The New York State Senate has approved a bill sponsored by State Senator Patty Ritchie that would require the New York State Parole Board to not only consider the voices of victims during parole hearings, but other interested parties as well.
The bill, (S.7531-B), would require the NYS Board of Parole to consider statements made to the board by a third party, including community members or law enforcement, when considering a discretionary release on parole. This bill was prompted by a court ruling back in November of last year, which prevented the NYS Parole Board from considering dozens of letters from law enforcement officers protesting the release of John Ruzas, a man who shot to death New York State Trooper Emerson Dillon back in 1974. Ruzas was granted parole.
“Serious and violent crimes have a wide-reaching, devastating effect on not only the victim and his or her family, but friends, neighbors, law enforcement officers and the community as a whole. Parole hearings should provide everyone whose life was impacted by a crime not only a chance to be heard, but to have that testimony mean something when the parole board is making a decision on the release of the person who committed that crime,” State Senator Patty Ritchie said.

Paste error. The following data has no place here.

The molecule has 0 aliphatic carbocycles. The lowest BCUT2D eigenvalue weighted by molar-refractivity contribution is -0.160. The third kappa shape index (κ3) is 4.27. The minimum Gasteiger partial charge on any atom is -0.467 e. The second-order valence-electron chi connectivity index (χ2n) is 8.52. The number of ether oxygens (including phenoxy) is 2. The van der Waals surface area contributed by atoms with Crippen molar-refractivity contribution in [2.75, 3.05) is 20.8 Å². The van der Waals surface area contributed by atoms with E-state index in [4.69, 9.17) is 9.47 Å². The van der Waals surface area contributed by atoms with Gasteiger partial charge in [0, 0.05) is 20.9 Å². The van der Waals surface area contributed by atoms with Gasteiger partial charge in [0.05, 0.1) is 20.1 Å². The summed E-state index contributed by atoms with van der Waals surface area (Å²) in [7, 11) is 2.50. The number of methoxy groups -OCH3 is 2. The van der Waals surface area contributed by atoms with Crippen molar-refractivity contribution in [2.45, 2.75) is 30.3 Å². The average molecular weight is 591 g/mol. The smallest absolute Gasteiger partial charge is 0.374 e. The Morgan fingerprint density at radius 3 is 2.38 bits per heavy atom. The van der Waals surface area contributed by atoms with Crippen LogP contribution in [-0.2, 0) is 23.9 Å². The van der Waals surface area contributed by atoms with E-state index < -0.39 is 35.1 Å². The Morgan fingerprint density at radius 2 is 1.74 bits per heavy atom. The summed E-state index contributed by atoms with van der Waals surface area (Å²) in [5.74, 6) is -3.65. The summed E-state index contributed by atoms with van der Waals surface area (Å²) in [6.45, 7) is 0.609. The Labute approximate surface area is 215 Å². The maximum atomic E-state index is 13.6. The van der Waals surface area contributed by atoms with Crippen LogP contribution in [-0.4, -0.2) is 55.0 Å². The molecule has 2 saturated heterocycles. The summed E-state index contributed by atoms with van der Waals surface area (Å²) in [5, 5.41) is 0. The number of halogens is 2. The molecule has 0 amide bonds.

In addition, the bill would also require the NYS Board of Parole to keep all statements made in a parole hearing confidential and for the sole use of the board in its consideration of whether or not to grant parole. Current laws only require the redacting of the name and address of the person making a statement, which often is not enough to protect the identity of the individual providing testimon
Senator Ritchie’s bill is part of a series of parole reform measures approved by the Senate Tuesday that give victims’ families and law enforcement a voice throughout the entire criminal process and ensure convicted criminals serve sentences that more accurately reflect the serious nature of their crimes. The reform measures come after a number of alarming parole-based decisions, including the release of convicted cop killer Herman Bell and the Governor signing an Executive Order allowing convicted felons out on parole the right to vote.